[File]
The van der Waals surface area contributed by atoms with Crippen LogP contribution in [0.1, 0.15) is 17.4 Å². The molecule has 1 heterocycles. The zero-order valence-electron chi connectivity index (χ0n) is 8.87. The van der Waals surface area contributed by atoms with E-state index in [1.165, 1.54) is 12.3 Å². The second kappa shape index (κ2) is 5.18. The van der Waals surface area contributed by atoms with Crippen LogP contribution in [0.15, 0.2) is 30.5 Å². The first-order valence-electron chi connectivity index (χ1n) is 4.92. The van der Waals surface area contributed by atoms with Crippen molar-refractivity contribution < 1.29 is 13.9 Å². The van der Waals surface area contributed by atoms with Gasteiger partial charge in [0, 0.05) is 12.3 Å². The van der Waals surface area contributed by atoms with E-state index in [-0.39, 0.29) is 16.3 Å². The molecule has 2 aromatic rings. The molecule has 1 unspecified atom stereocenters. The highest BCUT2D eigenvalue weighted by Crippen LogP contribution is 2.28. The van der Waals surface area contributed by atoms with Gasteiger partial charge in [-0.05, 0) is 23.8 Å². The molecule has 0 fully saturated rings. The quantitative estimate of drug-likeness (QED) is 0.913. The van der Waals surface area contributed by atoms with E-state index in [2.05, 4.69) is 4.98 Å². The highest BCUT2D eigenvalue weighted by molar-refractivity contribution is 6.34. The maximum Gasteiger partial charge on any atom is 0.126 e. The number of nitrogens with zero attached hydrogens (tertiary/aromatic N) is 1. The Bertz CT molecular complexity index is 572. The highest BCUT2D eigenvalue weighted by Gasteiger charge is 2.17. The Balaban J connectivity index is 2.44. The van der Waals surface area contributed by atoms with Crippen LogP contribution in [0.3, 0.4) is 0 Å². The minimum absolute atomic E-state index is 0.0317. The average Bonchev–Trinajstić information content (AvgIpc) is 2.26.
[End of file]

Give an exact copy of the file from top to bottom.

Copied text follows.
The van der Waals surface area contributed by atoms with Crippen LogP contribution in [0.1, 0.15) is 17.4 Å². The molecule has 1 heterocycles. The zero-order valence-electron chi connectivity index (χ0n) is 8.87. The van der Waals surface area contributed by atoms with E-state index in [1.165, 1.54) is 12.3 Å². The second kappa shape index (κ2) is 5.18. The van der Waals surface area contributed by atoms with Crippen LogP contribution in [0.15, 0.2) is 30.5 Å². The first-order valence-electron chi connectivity index (χ1n) is 4.92. The van der Waals surface area contributed by atoms with Crippen molar-refractivity contribution < 1.29 is 13.9 Å². The van der Waals surface area contributed by atoms with Gasteiger partial charge in [0, 0.05) is 12.3 Å². The van der Waals surface area contributed by atoms with E-state index in [-0.39, 0.29) is 16.3 Å². The molecule has 2 aromatic rings. The molecule has 1 unspecified atom stereocenters. The highest BCUT2D eigenvalue weighted by Crippen LogP contribution is 2.28. The van der Waals surface area contributed by atoms with Gasteiger partial charge in [-0.05, 0) is 23.8 Å². The molecule has 0 fully saturated rings. The quantitative estimate of drug-likeness (QED) is 0.913. The van der Waals surface area contributed by atoms with E-state index in [2.05, 4.69) is 4.98 Å². The highest BCUT2D eigenvalue weighted by molar-refractivity contribution is 6.34. The maximum Gasteiger partial charge on any atom is 0.126 e. The number of nitrogens with zero attached hydrogens (tertiary/aromatic N) is 1. The Bertz CT molecular complexity index is 572. The highest BCUT2D eigenvalue weighted by Gasteiger charge is 2.17. The Balaban J connectivity index is 2.44. The van der Waals surface area contributed by atoms with Crippen LogP contribution in [0.3, 0.4) is 0 Å². The minimum absolute atomic E-state index is 0.0317. The average Bonchev–Trinajstić information content (AvgIpc) is 2.26.